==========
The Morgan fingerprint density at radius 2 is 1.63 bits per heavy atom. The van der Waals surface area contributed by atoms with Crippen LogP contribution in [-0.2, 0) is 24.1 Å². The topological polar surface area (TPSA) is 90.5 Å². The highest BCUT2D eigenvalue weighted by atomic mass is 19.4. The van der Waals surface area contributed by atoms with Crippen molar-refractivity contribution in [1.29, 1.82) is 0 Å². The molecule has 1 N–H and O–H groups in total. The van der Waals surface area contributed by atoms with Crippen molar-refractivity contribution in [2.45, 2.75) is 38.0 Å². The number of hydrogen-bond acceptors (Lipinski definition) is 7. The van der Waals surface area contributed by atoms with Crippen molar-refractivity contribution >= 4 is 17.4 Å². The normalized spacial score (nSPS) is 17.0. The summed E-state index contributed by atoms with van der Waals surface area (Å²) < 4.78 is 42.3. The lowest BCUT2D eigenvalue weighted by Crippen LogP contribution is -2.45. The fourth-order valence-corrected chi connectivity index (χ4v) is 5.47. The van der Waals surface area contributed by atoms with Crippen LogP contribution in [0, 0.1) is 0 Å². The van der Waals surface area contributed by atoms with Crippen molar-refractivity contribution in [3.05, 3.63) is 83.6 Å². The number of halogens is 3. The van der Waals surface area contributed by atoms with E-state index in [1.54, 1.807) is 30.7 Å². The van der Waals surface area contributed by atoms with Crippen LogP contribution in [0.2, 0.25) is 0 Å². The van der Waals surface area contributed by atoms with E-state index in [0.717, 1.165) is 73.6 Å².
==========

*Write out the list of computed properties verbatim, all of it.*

The Morgan fingerprint density at radius 2 is 1.63 bits per heavy atom. The van der Waals surface area contributed by atoms with Crippen LogP contribution in [-0.2, 0) is 24.1 Å². The topological polar surface area (TPSA) is 90.5 Å². The highest BCUT2D eigenvalue weighted by atomic mass is 19.4. The van der Waals surface area contributed by atoms with Crippen molar-refractivity contribution in [1.29, 1.82) is 0 Å². The molecule has 1 N–H and O–H groups in total. The van der Waals surface area contributed by atoms with Crippen molar-refractivity contribution in [2.45, 2.75) is 38.0 Å². The number of hydrogen-bond acceptors (Lipinski definition) is 7. The van der Waals surface area contributed by atoms with Crippen molar-refractivity contribution >= 4 is 17.4 Å². The normalized spacial score (nSPS) is 17.0. The summed E-state index contributed by atoms with van der Waals surface area (Å²) < 4.78 is 42.3. The lowest BCUT2D eigenvalue weighted by Crippen LogP contribution is -2.45. The fourth-order valence-corrected chi connectivity index (χ4v) is 5.47. The van der Waals surface area contributed by atoms with Crippen LogP contribution in [0, 0.1) is 0 Å². The van der Waals surface area contributed by atoms with Crippen molar-refractivity contribution in [3.05, 3.63) is 83.6 Å². The number of halogens is 3. The van der Waals surface area contributed by atoms with E-state index in [1.54, 1.807) is 30.7 Å². The van der Waals surface area contributed by atoms with Crippen LogP contribution in [0.2, 0.25) is 0 Å². The van der Waals surface area contributed by atoms with E-state index in [0.717, 1.165) is 73.6 Å².